A lot has been written calling the album a masterpiece for the #metoo era, but I’d like to flip that and call this a #forme record. You get the feeling Fiona Apple made this with an audience of one in mind: herself. Isn’t that the ultimate act of empowerment?

Review: Captain Craig Demosthenous

ROTTEN APPLE?

ROTTEN APPLE? *

My first contact with Fiona Apple’s music was way back in 1996. She was notable for two things back then, she was mentioned in the same breath as Tori Amos (or branded an imitator) and secondly she was known for being a rape victim at the age of 12. Sadly, the latter was used to market her music and she was framed as an angry young woman who thrashed out her issues through song.

Her music videos, particularly “Criminal”, was overly gratuitous and difficult to watch. Apple was 18 at the time and, like many female artists, was objectified. In her case though, as well as being objectified, she was also cast as the spokesperson for sexual abuse. These two disparate issues became her selling point and to some extent the music became secondary. This is not atypical of the music scene. Fact is some of the music was exceptionally good. The aforementioned “Criminal”, “Shadowboxer” and “Sullen Girl” were amazing songs. There was also evidence on that first album, particularly on “Sleep To Dream”, of the percussiveness she would fully embrace on Fetch The Bolt Cutters. After Tidal, She released When The Pawn…(1999); Extraordinary Machine (2005) and The Idler Wheel ((2012).

Each of these albums showed some evidence of her moving towards the type of music that is represented on Fetch The Bolt Cutters. “On The Bound” from When The Pawn…; “Window” from Extraordinary Machine and “Periphery” from The Idler Wheel hinted at the industrial sound she full realizes on Fetch The Bolt Cutters.

This is the first sign that Fiona is not doing anything groundbreaking or even saying anything that she has not said already.

So my question is, why all the fuss about Fetch The Bolt Cutters?

I can only speculate. The hype surrounding it is something I haven’t experienced in a while. It has received good reviews from most notable music media. It also holds the record of being the only album to receive a 100 out of a 100 rating from Metacritic. The general response to the album has been that it is a groundbreaking, brave and like nothing that has been heard before. This is only part of the hype. Another issue that has been driven home is how Fiona Apple is a spokesperson for women who face abuse. This marketing angle echoes the same tact as her debut which was released 24 years ago. Again the media is painting the picture of Fiona as some ambassador for female woes. Let me make it clear, I am not diminishing any of the issues she raises on the album. I am however, questioning the fact of whether Fiona is consciously adopting the role of ambassador or is simple speaking for herself. This issue is debatable.

Also virtually every review mentioned a dog barking in the background. So what? What is this supposed to signify? That it was recorded at home during lockdown?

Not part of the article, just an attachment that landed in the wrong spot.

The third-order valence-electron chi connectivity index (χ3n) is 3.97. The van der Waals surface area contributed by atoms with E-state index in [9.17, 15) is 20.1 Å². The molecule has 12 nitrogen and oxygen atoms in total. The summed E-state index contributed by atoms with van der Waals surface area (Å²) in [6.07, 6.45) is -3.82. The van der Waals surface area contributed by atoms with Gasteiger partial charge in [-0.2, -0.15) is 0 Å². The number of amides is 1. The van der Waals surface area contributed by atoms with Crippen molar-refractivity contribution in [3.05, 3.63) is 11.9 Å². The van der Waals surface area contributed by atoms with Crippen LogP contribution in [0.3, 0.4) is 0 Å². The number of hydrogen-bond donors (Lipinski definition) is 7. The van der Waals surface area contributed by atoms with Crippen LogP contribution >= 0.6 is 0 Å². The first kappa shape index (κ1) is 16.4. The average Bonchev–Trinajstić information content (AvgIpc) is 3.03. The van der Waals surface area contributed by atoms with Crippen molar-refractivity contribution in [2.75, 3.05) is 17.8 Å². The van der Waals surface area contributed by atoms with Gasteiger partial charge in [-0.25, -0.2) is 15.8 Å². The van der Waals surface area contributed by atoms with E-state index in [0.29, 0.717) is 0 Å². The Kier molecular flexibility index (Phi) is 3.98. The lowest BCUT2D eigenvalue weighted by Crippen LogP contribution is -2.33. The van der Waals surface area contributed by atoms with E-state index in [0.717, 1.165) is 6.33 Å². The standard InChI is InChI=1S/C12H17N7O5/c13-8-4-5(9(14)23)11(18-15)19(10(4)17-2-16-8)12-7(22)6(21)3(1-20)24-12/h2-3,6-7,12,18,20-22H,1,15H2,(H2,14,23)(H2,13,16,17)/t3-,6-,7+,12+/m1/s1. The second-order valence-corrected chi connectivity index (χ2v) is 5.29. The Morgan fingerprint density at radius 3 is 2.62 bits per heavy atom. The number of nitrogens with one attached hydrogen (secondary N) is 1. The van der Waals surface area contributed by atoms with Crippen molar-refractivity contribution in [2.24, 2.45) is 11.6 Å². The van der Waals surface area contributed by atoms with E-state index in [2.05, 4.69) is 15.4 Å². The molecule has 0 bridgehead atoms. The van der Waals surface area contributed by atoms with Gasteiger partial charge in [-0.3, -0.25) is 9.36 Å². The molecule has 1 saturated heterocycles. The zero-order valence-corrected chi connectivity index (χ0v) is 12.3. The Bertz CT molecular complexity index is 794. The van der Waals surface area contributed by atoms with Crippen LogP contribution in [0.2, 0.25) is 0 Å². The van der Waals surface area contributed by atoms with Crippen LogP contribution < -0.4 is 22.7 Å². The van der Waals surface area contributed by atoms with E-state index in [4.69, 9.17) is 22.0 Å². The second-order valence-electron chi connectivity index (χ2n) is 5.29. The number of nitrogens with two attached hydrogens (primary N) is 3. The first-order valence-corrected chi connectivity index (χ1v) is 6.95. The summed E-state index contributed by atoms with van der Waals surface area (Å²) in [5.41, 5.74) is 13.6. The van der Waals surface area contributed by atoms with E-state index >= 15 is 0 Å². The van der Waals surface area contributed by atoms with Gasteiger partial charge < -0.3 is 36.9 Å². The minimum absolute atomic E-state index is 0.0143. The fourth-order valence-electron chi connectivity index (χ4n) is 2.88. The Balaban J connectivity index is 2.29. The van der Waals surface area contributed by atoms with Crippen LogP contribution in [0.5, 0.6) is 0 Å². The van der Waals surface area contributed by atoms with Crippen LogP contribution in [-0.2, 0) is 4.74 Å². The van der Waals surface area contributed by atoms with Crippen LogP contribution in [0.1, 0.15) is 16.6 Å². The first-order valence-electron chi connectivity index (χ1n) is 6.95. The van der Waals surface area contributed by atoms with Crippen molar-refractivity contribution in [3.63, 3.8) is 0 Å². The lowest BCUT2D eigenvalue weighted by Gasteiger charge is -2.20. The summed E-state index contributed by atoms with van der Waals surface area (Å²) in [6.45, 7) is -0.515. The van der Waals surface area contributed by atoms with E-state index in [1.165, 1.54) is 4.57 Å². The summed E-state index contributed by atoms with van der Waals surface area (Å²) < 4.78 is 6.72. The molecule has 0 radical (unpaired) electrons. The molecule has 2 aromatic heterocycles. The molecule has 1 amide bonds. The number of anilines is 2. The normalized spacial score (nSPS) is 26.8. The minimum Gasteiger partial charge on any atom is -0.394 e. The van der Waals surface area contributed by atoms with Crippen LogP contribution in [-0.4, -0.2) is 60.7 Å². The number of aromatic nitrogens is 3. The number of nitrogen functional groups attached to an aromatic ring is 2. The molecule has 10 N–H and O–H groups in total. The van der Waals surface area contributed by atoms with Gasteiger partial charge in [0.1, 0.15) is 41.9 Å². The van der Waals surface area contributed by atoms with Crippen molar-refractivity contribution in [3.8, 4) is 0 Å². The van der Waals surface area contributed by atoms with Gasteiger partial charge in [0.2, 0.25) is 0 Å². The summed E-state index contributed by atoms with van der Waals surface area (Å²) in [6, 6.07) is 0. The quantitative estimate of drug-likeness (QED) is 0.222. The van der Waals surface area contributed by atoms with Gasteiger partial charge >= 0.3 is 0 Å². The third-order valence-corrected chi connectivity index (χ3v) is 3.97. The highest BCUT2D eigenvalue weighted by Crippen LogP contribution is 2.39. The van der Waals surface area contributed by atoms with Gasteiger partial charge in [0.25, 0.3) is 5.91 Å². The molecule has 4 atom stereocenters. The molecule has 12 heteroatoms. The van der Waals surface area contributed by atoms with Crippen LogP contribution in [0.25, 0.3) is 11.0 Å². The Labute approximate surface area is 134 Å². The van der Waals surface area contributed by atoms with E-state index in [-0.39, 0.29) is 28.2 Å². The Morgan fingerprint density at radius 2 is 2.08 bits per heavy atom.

I guess that’s the sub-text they are trying to create. Also Fiona bravely demanded that the record release date be shifted forward from October to April. Gallant decision in these tough times or just insignificant nonsense? It should be noted that she has been working on this album since 2015… five years before lockdown.  

I touch on these issues merely to uncover why this album has received such wide attention and has basically received no bad reviews. I should point out that I have listened to it more times than any other album in 2020. Not because I love it and think it’s a masterpiece but because it received so much praise and I received so much vilification for not liking it. People whom I trust, love this album and claim it to be a work of wonder. So I listened to it many times to try and hear what most other people were hearing. So I guess the hype worked.  But what about the music? Does it work?

The album opens with some percussive fiddling and then some repetitive piano riff. As the vocals come in, Fiona’s voice gets gruffer and gruffer as she sings: “ I want what I want and I want you…to love me.” All this is fine but nothing that is earth shattering. She then moves into scatting and the song ends with a screeching howl which has been compared to Yoko Ono especially in the Plastic Ono band. A fair comparison but just adds nothing to this mess of a song. Also using Yoko Ono as a musical reference point is a negative rather than a positive. Track 2, “Shameika”, is about Fiona’s tormented school days where she was bullied. “Shemeika said I had potential” she spews venomously and tunelessly. This song touches on the cruelty females dish out to each other as well as the difficulty of not fitting in. Fiona is clearly exorcising ghosts. To me it sounds like formless ranting. I guess it’s supposed to represent anger that has been building up for years but I think it fails momentously.